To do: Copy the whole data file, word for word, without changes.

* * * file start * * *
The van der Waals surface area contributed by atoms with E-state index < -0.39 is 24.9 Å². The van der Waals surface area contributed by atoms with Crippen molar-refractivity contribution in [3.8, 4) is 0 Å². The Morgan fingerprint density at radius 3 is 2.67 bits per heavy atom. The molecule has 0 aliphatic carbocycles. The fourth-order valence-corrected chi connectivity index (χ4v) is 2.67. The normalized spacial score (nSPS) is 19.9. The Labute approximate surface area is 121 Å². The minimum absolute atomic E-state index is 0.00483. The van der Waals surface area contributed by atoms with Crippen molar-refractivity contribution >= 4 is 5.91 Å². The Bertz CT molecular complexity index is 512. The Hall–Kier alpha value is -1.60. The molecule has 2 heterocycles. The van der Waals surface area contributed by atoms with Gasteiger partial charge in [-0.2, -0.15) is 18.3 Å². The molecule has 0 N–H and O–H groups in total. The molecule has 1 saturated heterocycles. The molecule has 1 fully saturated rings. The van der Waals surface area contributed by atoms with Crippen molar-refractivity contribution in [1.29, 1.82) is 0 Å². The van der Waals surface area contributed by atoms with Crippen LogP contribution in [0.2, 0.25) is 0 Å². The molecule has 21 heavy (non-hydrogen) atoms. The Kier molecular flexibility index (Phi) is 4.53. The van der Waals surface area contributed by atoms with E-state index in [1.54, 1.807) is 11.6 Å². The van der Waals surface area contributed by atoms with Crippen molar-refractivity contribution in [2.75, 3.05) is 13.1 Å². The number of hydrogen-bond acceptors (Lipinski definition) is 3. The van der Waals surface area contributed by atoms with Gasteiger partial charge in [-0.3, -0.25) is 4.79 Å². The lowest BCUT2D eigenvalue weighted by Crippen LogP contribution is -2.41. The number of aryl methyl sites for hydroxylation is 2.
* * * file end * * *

The van der Waals surface area contributed by atoms with E-state index < -0.39 is 24.9 Å². The van der Waals surface area contributed by atoms with Crippen molar-refractivity contribution in [3.8, 4) is 0 Å². The Morgan fingerprint density at radius 3 is 2.67 bits per heavy atom. The molecule has 0 aliphatic carbocycles. The fourth-order valence-corrected chi connectivity index (χ4v) is 2.67. The normalized spacial score (nSPS) is 19.9. The Labute approximate surface area is 121 Å². The minimum absolute atomic E-state index is 0.00483. The van der Waals surface area contributed by atoms with Crippen molar-refractivity contribution >= 4 is 5.91 Å². The Bertz CT molecular complexity index is 512. The Hall–Kier alpha value is -1.60. The molecule has 2 heterocycles. The van der Waals surface area contributed by atoms with Gasteiger partial charge in [-0.2, -0.15) is 18.3 Å². The molecule has 0 N–H and O–H groups in total. The molecule has 1 saturated heterocycles. The molecule has 1 fully saturated rings. The van der Waals surface area contributed by atoms with Crippen molar-refractivity contribution in [1.29, 1.82) is 0 Å². The van der Waals surface area contributed by atoms with Crippen LogP contribution in [0.2, 0.25) is 0 Å². The molecule has 21 heavy (non-hydrogen) atoms. The Kier molecular flexibility index (Phi) is 4.53. The van der Waals surface area contributed by atoms with E-state index in [1.54, 1.807) is 11.6 Å². The van der Waals surface area contributed by atoms with Crippen molar-refractivity contribution in [2.75, 3.05) is 13.1 Å². The number of hydrogen-bond acceptors (Lipinski definition) is 3. The van der Waals surface area contributed by atoms with Gasteiger partial charge in [-0.3, -0.25) is 4.79 Å². The lowest BCUT2D eigenvalue weighted by Crippen LogP contribution is -2.41. The number of aryl methyl sites for hydroxylation is 2.